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Reply to JoAnn29

This is the most degrading and demeaning behavior for a caregiver. Treat this man with dignity and empathy. Give other options than drinking cups of water. Give him jello and watermelon. Give him other drinks.
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Reply to Becky04469

Well, clearly this "rewards" method isn't working, for whatever reason.

I also think it's a little ridiculous to treat this person like a willful 2 year old, by the way.

Have you considered the patient just doesn't like the taste of water? Did they drink gallons of water prior to dementia?

I am going to assume the patient has had a swallow test, and it has been ruled that she can still swallow correctly.

Have you/family considered a nutritionist for ideas for hydration OTHER than plain water? Low-sodium broth, tea, sugar-free popsicles, water-rich foods such as cucumbers or watermelon?

I often squeeze a lemon or lime slice into my ice water, for just a hint of flavor. Have you considered that? Or as MJ suggested, diluting juice in water?

What good does it do to "write" your client up? Just because someone might have dementia doesn't make them stupid.
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Reply to notgoodenough

The level of disrespect for this patient is astounding, even if he/she does have dementia.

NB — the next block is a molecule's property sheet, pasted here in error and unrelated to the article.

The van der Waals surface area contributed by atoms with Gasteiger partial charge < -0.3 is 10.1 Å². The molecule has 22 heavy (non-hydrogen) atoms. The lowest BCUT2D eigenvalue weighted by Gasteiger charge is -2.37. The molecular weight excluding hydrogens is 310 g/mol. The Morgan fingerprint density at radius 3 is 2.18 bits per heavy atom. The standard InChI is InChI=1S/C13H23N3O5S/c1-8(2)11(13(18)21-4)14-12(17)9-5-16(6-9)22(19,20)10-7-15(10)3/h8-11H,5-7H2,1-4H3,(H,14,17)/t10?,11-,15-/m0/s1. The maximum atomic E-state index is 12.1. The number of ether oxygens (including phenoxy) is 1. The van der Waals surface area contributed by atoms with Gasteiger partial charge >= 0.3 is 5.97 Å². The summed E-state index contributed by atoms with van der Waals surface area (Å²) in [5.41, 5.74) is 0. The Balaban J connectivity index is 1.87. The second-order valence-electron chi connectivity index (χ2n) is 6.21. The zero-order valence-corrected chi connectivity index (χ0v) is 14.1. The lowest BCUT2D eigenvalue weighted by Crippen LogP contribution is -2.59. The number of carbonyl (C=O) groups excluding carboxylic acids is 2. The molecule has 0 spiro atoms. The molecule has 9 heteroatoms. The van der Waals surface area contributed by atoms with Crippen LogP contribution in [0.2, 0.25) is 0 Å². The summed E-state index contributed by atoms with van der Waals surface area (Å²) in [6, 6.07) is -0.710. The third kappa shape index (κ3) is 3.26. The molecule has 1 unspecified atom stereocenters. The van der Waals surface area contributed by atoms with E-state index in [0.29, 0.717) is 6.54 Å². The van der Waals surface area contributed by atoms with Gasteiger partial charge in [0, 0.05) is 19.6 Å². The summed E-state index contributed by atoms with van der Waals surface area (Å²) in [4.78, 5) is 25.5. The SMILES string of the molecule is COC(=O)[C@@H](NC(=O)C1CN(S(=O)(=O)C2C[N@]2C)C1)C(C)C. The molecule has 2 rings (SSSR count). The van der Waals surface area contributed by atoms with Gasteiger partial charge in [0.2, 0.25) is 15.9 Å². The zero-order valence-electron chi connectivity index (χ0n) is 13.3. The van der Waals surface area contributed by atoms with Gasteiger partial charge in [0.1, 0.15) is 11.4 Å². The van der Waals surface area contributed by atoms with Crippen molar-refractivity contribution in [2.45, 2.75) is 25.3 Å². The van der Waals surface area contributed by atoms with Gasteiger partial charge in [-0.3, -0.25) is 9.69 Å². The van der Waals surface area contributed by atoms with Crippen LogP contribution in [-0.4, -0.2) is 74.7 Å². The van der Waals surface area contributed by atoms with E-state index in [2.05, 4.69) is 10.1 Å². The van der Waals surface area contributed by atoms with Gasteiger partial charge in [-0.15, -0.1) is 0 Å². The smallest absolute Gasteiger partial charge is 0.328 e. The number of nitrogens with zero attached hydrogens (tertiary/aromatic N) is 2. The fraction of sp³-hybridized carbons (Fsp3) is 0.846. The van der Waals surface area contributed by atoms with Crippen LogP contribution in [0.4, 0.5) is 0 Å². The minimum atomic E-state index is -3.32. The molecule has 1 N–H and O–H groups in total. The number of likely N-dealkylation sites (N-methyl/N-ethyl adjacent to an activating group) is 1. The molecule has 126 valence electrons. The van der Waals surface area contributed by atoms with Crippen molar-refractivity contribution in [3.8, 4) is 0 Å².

Have you offered other liquids besides water? Good lord -- my mother's memory care gave everyone watered-down cranberry juice with every meal to ward off UTIs, plus it tastes better than just plain water.
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Reply to MJ1929

I find the way this man is being treated degrading.

You and his family should be ashamed for treating him like a child and a naughty child to boot.

None of you know what you are doing. Get trained or find a facility for this man.
Helpful Answer (4)
Reply to Isthisrealyreal

Do you understand anything about the dying brain of a person with dementia and PD?

The "retinue" (I think you mean regimen) may be too difficult for A because their disease process has advanced. Both dementia and PD are progressive, fatal diseases. You have to adapt to the patient's needs. Not the other way around.
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Reply to BarbBrooklyn